I just got off a juicy conference call with a client and a partner. An interesting discussion came up.
The client was describing a bunch of projects they have lined up. A batch of case studies, a white paper, a data sheet for an upcoming trade show. . the typical round-up of persuasion projects.
They riffed for a bit on how the brochure/data sheet needs to be brief, because no one has time to read these days and it’s really difficult to compete for attention.
Then they said something really interesting. “We need to work on custom intros for the RFPs we’re working on. This is the one document that really has to sell – they have to read it, so the lead-in has to be really compelling. It directly impacts the sale.”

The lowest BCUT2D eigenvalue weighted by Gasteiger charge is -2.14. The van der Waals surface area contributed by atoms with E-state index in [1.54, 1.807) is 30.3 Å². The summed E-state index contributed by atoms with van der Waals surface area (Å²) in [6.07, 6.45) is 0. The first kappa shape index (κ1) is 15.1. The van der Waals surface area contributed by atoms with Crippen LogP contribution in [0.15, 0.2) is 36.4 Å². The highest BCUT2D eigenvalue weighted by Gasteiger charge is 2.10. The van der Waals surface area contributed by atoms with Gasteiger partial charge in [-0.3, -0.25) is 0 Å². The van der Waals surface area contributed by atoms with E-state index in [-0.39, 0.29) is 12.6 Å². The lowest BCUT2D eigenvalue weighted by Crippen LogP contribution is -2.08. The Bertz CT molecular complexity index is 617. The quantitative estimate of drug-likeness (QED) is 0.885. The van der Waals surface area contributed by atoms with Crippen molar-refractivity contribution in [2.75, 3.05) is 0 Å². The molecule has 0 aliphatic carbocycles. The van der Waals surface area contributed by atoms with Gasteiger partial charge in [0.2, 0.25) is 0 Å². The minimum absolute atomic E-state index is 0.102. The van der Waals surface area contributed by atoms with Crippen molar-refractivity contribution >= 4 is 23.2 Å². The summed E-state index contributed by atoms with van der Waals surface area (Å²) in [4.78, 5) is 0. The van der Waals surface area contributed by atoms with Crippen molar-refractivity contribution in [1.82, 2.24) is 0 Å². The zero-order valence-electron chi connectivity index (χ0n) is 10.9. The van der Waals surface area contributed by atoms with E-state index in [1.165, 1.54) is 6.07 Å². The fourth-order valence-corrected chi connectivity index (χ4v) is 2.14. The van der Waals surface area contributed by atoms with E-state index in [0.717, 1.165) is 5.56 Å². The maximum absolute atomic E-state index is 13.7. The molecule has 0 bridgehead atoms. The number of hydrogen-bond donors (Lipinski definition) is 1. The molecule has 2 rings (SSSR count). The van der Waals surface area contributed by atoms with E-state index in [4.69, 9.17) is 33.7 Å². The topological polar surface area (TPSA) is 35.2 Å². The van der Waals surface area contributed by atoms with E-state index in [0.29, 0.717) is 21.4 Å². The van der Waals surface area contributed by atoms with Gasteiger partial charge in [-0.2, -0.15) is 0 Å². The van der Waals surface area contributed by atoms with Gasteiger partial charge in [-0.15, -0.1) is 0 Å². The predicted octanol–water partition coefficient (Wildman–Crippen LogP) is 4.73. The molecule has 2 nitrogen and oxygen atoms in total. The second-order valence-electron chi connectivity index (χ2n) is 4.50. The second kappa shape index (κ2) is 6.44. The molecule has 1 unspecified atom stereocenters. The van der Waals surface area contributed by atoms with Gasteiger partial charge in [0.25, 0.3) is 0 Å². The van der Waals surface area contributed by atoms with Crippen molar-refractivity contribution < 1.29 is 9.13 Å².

Um, yeah. This makes a lot of sense to me. People are bombarded with email newsletters, tantalizing links to content in Twitter and Facebook, magazines on their tables, and countless other “media interruptions.”
But.. they have to read closely when it counts – in an RFP. Their job depends on it, so companies throw a lot of resources and thought at RFP writing – especially on the front-end executive summary and positioning copy.
I’ve done this type of work before. I worked on a 100+pp RFP for Pitney Bowes a few years ago. They were bidding for the big law firm Latham & Watkins’ business. It was exactly this type of drill. They wanted a marketing writer to help write several sections and edit the entire document for persuasiveness, attention to detail, and consistency.
What do you think? Have you been seeing more of this kind of work? Please share your thoughts below.